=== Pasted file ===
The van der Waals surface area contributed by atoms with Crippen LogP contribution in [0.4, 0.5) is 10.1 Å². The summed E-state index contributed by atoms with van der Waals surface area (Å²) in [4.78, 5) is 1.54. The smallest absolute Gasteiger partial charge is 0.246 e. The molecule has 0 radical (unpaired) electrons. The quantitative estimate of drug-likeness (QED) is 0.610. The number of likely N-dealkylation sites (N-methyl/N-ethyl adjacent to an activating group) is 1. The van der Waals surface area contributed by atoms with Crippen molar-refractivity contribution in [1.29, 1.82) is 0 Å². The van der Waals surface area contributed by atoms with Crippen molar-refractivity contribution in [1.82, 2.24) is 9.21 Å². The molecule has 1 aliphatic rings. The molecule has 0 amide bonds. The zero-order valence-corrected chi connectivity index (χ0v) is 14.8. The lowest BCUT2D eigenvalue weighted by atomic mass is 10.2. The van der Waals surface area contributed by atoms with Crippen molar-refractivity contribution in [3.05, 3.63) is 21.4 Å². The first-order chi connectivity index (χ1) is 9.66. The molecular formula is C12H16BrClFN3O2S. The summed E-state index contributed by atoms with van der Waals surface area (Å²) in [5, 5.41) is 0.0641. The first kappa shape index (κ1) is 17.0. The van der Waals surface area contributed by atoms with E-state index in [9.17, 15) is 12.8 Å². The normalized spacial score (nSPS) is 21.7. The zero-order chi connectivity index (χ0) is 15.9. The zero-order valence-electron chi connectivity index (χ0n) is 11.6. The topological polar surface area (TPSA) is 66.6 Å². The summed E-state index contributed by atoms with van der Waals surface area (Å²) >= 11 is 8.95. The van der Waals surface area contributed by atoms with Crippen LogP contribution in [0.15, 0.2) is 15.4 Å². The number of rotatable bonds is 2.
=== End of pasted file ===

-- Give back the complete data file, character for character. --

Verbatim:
The van der Waals surface area contributed by atoms with Crippen LogP contribution in [0.4, 0.5) is 10.1 Å². The summed E-state index contributed by atoms with van der Waals surface area (Å²) in [4.78, 5) is 1.54. The smallest absolute Gasteiger partial charge is 0.246 e. The molecule has 0 radical (unpaired) electrons. The quantitative estimate of drug-likeness (QED) is 0.610. The number of likely N-dealkylation sites (N-methyl/N-ethyl adjacent to an activating group) is 1. The van der Waals surface area contributed by atoms with Crippen molar-refractivity contribution in [1.29, 1.82) is 0 Å². The van der Waals surface area contributed by atoms with Crippen molar-refractivity contribution in [1.82, 2.24) is 9.21 Å². The molecule has 1 aliphatic rings. The molecule has 0 amide bonds. The zero-order valence-corrected chi connectivity index (χ0v) is 14.8. The lowest BCUT2D eigenvalue weighted by atomic mass is 10.2. The van der Waals surface area contributed by atoms with Crippen molar-refractivity contribution in [3.05, 3.63) is 21.4 Å². The first-order chi connectivity index (χ1) is 9.66. The molecular formula is C12H16BrClFN3O2S. The summed E-state index contributed by atoms with van der Waals surface area (Å²) in [5, 5.41) is 0.0641. The first kappa shape index (κ1) is 17.0. The van der Waals surface area contributed by atoms with E-state index in [9.17, 15) is 12.8 Å². The normalized spacial score (nSPS) is 21.7. The zero-order chi connectivity index (χ0) is 15.9. The zero-order valence-electron chi connectivity index (χ0n) is 11.6. The topological polar surface area (TPSA) is 66.6 Å². The summed E-state index contributed by atoms with van der Waals surface area (Å²) >= 11 is 8.95. The van der Waals surface area contributed by atoms with Crippen LogP contribution in [0.15, 0.2) is 15.4 Å². The number of rotatable bonds is 2.